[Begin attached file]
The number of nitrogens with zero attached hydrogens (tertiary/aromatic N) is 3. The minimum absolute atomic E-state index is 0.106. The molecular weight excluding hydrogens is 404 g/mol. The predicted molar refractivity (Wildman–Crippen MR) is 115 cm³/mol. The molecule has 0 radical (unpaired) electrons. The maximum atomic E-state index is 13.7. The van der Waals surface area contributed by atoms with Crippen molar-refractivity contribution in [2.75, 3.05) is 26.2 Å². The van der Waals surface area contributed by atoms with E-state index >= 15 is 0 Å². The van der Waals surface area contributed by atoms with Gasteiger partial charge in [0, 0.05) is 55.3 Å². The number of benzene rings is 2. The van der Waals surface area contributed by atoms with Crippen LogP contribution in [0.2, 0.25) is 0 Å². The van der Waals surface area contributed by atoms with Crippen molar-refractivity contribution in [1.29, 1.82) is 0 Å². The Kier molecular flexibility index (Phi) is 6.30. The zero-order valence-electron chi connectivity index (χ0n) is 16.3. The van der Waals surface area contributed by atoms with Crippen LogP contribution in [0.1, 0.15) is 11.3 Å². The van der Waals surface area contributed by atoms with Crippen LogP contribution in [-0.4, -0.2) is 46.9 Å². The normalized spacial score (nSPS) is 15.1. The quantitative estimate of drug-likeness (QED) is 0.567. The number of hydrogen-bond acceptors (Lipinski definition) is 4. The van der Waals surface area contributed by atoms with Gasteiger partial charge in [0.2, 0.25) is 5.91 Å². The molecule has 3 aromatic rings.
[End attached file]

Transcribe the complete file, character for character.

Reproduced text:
The number of nitrogens with zero attached hydrogens (tertiary/aromatic N) is 3. The minimum absolute atomic E-state index is 0.106. The molecular weight excluding hydrogens is 404 g/mol. The predicted molar refractivity (Wildman–Crippen MR) is 115 cm³/mol. The molecule has 0 radical (unpaired) electrons. The maximum atomic E-state index is 13.7. The van der Waals surface area contributed by atoms with Crippen molar-refractivity contribution in [2.75, 3.05) is 26.2 Å². The van der Waals surface area contributed by atoms with E-state index >= 15 is 0 Å². The van der Waals surface area contributed by atoms with Gasteiger partial charge in [0, 0.05) is 55.3 Å². The number of benzene rings is 2. The van der Waals surface area contributed by atoms with Crippen LogP contribution in [0.2, 0.25) is 0 Å². The van der Waals surface area contributed by atoms with Crippen molar-refractivity contribution in [1.29, 1.82) is 0 Å². The Kier molecular flexibility index (Phi) is 6.30. The zero-order valence-electron chi connectivity index (χ0n) is 16.3. The van der Waals surface area contributed by atoms with Crippen LogP contribution in [0.1, 0.15) is 11.3 Å². The van der Waals surface area contributed by atoms with Crippen LogP contribution in [-0.4, -0.2) is 46.9 Å². The normalized spacial score (nSPS) is 15.1. The quantitative estimate of drug-likeness (QED) is 0.567. The number of hydrogen-bond acceptors (Lipinski definition) is 4. The van der Waals surface area contributed by atoms with Gasteiger partial charge in [0.2, 0.25) is 5.91 Å². The molecule has 3 aromatic rings.